Chairman Clay. So you are saying to us there is no uniformity among the 73 divisions; something may be right in one division and wrong in another division?

Mr. HANDELMAN. There is very little uniformity, that is what I am telling you, yes.

Chairman CLAY. Thank you.
Thank you, Mr. Chairman.
Mr. HAYES. Mrs. Morella?
Mrs. MORELLA. Thank you.

I want to thank you, Mr. Handelman, for the work that you have
done on behalf of all of the citizens of the United States and tell
you that I hope that you will continue to be in touch and you will
return and give us the benefit of your advice and counsel. And,
again, enjoy your new adventure, whatever it may be.
Mr. HANDELMAN. Thank you.

Mrs. MORELLA. We had some testimony this morning that I wanted to run a few things by you.

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Mr. Conners of the National Association of Letter Carriers, who talked about the 6-plus-2 idea of getting the letter carriers out on the road. But he said that, really, they spend 4 hours sorting and casing the mail, and 6 hours on the street, so that is really 10 hours, which mean mail deliveries come later.

I am curious, because what affects you would be the 4-hour sorting and casing mail. Do you find that that has not been thought out; what merit does that have, from your experience?

Mr. HANDELMAN. Let me see if I can answer that properly. It used to be, on an average, a carrier spent 4 hours in-house and 4 hours delivering. With the implementation of automation, the carriers supposedly will spend just 2 hours sorting, because a lot of his mail will come to him or her sorted, and the other 6 hours on the street. It is very possible the carrier will only have to spend 1 hour in-house and 7 on the street, we don't know.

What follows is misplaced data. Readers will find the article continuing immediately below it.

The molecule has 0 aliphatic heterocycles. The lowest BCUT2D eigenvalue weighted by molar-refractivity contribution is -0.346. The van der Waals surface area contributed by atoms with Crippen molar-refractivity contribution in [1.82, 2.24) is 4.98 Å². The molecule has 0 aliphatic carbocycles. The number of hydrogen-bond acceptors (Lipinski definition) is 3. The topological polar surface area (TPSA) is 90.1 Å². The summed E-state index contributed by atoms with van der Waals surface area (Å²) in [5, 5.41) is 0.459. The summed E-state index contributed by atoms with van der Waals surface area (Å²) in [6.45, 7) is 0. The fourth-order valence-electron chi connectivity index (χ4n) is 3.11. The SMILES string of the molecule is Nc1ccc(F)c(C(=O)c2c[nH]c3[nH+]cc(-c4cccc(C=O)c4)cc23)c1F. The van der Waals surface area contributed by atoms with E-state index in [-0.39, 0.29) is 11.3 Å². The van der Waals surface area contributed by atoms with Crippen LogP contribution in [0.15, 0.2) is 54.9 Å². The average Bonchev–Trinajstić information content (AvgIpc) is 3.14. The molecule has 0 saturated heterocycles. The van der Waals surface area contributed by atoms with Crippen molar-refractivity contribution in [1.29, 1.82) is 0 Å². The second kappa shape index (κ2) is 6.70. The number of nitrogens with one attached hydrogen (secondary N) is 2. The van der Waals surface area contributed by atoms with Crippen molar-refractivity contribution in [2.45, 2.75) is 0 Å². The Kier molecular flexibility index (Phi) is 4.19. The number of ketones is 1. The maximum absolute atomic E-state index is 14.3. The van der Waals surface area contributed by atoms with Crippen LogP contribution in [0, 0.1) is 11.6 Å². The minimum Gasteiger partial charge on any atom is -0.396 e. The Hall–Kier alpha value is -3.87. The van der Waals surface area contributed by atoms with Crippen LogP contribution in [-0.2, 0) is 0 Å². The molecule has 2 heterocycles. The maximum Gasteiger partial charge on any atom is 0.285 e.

But, perhaps, since everyone is so intense and interested in budget, before the implementation of automation, or while it is being implemented, it may not be working as it should, and they went and said "6 and 2," regardless of what happens.

Now, we have had reports from supervisors where, on a “6 and 2”, not only is there overtime, but mail is left over in the cases, so service is suffering. But nobody wants to change, because, as far as the manager is concerned, or whoever in charge says, it is “6 and 2," we have automation, and this is the way it is going to go, regardless. They feel even if they have to leave mail over, we are saving the money,

I think former Postmaster General Tony Frank stated the service was a three-footed stool and one is as important as the other. I think there is a one-footed stool with many of the minds up in headquarters, and that is strictly budget. Budget comes first. If you have to sacrifice anything and everything else, make budget.

Mrs. MORELLA. Because productivity and morale, I am sure you would agree, of course, has something to do with your budgetary consequences or benefits, as it may be.

We also heard this morning from Moe Biller of the Postal Workers Union, that there was dissension or disagreement with regard to the Joint Task Force plan with regard to setting rates, setting and changing the discounts in the different rate categories; also the idea that the rates are set to encourage presorting by paying mailers more to presort than is saved by the Postal system. Am I making sense?

Mr. HANDELMAN. Yes, I understand what you mean.
Mrs. MORELLA. What is your opinion of that?

Mr. HANDELMAN. I know what my friend Mr. Biller answered. I am not up with rate setting and all, but I go along with what the customers think. I think they are knowledgeable enough to offer their expertise on a subject and all.

Whether we are paying the mailers too much to arrange their mail the way we would like or not, I really don't know. I am not an expert in that, and I would really not hazard a guess as to whether, if we are paying them 4 cents, whether it should be 3, or if we are paying them 5, it should be 4 or 342. I don't know, really.

Mrs. MORELLA. I guess you would be in disagreement with the rate; that the 29 cents should have been 30 cents.